A shandy is the perfect summer drink if you like ice-cold beer. It’s a British concoction of lager mixed with an equal amount of 7-Up or other lemon-lime soda. If you’re a sworn diet-soda lover then you can slice calories in half on this drink. Otherwise, try a mixture of 7-Up and club soda for an even more refreshing and less cloyingly sweet version.
LOADED: Bloody Mary
Maybe you have to live within driving distance of Mexico to know about this exotic little cocktail. It’s a salty-sour flavor base of fresh lime juice, chili powder, spices and seasoned salt poured over a tall glass of ice and served with a bottled Mexican beer on the side so that you can mix your own. Beer over ice? Como no. Try it and you’ll be converted.
LOADED: Homemade lemonade
LIGHTER: Homemade lemon soda pop
I’ve been on a rabid hunt for years for the perfect bottled soft drink — not too sweet and not too blah, and with none of that Splenda stuff faking out my system. One day I ordered a Tart Lemonade off the menu at the famous Magnolia Cafe here in Austin, and it was a revelation. They’d made a seriously strong pitcher of fresh lemonade and left out the sugar! You can do this at home and mix it with club soda, sweetened fruit juice, or even cream soda for the perfect lemonade cocktail that’s only as sweet as you like it. Or heck, drink it straight, like I do. The extra dose of acidity is actually healthy for your digestion, too.
Swordfish has a high mercury content
, so if that’s a concern, try this recipe with skewered prawns, diver scallops, or halibut steaks.
4 swordfish steaks, 6-8 ounces each
¼ cup olive oil
1 tablespoon coarse kosher salt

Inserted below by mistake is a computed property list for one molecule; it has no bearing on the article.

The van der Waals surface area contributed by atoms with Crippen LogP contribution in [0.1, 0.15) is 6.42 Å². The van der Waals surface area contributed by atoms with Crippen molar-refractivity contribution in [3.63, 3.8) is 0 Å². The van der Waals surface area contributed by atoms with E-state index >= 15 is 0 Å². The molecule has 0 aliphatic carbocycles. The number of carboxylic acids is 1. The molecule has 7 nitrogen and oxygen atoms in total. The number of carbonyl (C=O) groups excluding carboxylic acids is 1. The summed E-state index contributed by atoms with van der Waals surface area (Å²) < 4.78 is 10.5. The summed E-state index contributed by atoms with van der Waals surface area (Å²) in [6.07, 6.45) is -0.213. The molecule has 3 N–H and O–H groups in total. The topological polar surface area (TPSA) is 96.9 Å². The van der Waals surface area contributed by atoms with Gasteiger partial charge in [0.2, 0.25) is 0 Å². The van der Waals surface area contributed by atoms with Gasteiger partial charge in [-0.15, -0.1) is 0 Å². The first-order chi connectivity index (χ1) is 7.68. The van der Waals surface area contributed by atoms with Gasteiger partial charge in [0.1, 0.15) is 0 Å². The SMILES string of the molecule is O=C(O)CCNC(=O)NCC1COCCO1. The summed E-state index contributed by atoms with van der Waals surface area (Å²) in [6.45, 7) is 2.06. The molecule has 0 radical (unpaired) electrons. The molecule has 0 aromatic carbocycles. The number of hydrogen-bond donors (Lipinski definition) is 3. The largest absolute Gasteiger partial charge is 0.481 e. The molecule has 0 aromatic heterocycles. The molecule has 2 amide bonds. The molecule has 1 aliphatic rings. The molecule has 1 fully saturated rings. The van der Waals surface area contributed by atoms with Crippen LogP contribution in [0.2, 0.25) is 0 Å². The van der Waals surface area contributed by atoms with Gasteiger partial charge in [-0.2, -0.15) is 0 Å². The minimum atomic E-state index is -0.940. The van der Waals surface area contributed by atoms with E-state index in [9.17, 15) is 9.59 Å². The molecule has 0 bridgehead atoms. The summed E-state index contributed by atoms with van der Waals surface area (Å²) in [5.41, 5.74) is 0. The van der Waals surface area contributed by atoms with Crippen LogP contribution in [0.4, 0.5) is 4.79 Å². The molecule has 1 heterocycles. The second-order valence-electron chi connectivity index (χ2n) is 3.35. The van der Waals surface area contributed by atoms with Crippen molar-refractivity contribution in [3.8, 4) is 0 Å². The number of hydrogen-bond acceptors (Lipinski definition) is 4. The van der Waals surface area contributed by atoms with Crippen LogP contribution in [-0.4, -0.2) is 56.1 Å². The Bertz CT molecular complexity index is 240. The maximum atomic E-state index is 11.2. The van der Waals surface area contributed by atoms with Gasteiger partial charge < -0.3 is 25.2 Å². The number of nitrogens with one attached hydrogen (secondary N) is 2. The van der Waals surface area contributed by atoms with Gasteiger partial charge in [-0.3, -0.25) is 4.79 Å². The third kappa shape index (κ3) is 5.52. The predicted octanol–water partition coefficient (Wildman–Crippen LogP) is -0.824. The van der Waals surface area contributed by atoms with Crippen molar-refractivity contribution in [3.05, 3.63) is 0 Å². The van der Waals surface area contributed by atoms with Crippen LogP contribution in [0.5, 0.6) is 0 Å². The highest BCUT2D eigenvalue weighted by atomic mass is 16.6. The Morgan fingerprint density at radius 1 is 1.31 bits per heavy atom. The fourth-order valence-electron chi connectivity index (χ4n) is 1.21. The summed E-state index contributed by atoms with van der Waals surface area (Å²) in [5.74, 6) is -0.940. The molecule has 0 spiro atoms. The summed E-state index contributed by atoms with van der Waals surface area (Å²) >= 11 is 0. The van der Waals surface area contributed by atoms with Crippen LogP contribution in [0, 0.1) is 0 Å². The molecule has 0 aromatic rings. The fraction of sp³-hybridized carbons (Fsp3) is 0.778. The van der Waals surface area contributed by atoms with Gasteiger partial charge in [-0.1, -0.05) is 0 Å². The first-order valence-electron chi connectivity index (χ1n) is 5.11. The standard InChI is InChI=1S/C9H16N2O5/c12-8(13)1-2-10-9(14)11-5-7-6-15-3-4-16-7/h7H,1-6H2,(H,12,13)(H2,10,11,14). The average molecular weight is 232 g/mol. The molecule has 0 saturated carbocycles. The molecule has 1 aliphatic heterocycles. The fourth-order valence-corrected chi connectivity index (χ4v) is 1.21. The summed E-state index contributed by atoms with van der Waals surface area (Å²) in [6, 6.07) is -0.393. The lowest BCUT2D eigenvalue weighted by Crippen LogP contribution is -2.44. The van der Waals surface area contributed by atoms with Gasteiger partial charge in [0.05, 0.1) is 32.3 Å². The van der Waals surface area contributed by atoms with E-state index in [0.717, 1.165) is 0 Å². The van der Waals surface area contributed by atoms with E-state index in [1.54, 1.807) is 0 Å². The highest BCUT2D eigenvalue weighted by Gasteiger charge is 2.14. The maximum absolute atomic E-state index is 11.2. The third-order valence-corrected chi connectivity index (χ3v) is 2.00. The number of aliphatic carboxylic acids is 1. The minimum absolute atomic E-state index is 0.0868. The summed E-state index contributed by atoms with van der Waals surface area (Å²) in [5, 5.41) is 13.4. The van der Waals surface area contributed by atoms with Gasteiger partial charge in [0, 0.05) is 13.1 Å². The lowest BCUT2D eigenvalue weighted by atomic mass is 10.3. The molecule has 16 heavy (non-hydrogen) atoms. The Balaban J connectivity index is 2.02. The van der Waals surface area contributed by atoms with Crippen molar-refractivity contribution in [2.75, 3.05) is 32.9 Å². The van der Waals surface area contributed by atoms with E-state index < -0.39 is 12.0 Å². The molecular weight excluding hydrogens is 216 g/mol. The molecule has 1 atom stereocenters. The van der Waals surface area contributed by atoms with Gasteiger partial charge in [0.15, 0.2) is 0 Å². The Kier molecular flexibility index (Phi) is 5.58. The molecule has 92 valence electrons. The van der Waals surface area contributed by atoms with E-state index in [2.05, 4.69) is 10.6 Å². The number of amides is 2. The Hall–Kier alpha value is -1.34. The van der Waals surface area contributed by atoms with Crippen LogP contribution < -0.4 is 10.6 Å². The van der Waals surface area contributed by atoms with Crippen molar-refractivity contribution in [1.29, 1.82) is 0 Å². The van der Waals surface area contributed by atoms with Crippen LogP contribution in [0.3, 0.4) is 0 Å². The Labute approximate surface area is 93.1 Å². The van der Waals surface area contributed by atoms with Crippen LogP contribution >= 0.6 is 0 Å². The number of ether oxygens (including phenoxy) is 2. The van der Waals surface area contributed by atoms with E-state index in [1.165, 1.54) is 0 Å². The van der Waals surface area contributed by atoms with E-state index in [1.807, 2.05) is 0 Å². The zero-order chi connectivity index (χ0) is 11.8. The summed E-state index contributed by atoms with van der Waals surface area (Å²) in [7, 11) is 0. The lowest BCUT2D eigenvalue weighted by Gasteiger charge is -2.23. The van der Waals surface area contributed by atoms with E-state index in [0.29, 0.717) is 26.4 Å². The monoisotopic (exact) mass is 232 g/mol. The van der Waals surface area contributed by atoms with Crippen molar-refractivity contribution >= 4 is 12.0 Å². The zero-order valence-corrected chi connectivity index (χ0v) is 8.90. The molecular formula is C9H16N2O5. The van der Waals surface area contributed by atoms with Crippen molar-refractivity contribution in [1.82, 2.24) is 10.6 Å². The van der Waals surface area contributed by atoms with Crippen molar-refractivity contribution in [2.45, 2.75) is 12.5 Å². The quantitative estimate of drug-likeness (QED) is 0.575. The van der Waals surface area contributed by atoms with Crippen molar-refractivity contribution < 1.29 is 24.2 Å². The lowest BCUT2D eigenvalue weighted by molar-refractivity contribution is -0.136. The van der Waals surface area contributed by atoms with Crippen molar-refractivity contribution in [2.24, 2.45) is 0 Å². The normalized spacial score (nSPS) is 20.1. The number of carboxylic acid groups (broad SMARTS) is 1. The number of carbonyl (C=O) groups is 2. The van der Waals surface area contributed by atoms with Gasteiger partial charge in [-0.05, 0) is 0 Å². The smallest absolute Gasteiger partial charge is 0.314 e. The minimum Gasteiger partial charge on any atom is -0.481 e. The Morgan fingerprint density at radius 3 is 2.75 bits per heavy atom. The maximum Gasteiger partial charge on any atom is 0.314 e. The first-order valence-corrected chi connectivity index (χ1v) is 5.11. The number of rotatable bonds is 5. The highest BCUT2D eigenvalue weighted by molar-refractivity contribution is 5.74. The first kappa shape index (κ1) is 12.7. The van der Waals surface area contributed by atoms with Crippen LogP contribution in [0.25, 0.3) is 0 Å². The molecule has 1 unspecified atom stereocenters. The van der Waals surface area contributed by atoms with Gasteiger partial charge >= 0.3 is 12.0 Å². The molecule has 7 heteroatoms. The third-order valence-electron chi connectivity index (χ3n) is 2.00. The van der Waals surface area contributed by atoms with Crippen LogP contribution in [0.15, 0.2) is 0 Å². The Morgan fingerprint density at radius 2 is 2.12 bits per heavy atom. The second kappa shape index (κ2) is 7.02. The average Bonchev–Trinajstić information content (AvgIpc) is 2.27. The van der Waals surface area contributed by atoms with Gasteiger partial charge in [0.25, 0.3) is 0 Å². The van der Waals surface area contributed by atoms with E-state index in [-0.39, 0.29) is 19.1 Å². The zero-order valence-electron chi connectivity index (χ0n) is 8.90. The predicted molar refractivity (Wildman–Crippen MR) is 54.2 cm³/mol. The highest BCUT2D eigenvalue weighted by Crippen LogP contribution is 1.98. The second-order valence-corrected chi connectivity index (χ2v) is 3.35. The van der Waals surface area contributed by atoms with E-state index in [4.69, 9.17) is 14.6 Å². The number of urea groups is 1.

1 teaspoon mild powdered red chile
1 teaspoon black pepper
½ teaspoon garlic powder
Trim and discard any skin on the swordfish steaks. Rinse and pat them dry with paper towels. Place them in a glass baking dish. Combine the salt, pepper, chile powder and garlic and set aside. Coat the fish on both sides with the olive oil, then sprinkle the spike mixture evenly over the fish on both sides. Allow to sit at room temperature for 30-60 minutes. Grill the steaks for 5-7 minutes per side, or until the fish is just opaque in the middle. Serve with the salsa spooned over the top of the fish.
2 small or 1 large ripe avocado
1 mango, peach or other soft pitted fruit (or substitute pineapple)
1 tablespoon chopped green onion
1 tablespoon honey
1/2 teaspoon powdered red chile
Pepper and salt to taste
Gently grate the zest of one of the limes and place it in a small mixing bowl. Slice and squeeze both the limes and stir in the honey, green onion, salt and pepper. Dice the avocado and fruit and add them to the lime juice mixture, tossing very gently to coat well. Transfer the salsa to a serving dish, sprinkle the chile powder over the salsa and allow to steep at room temperature for 30-60 minutes.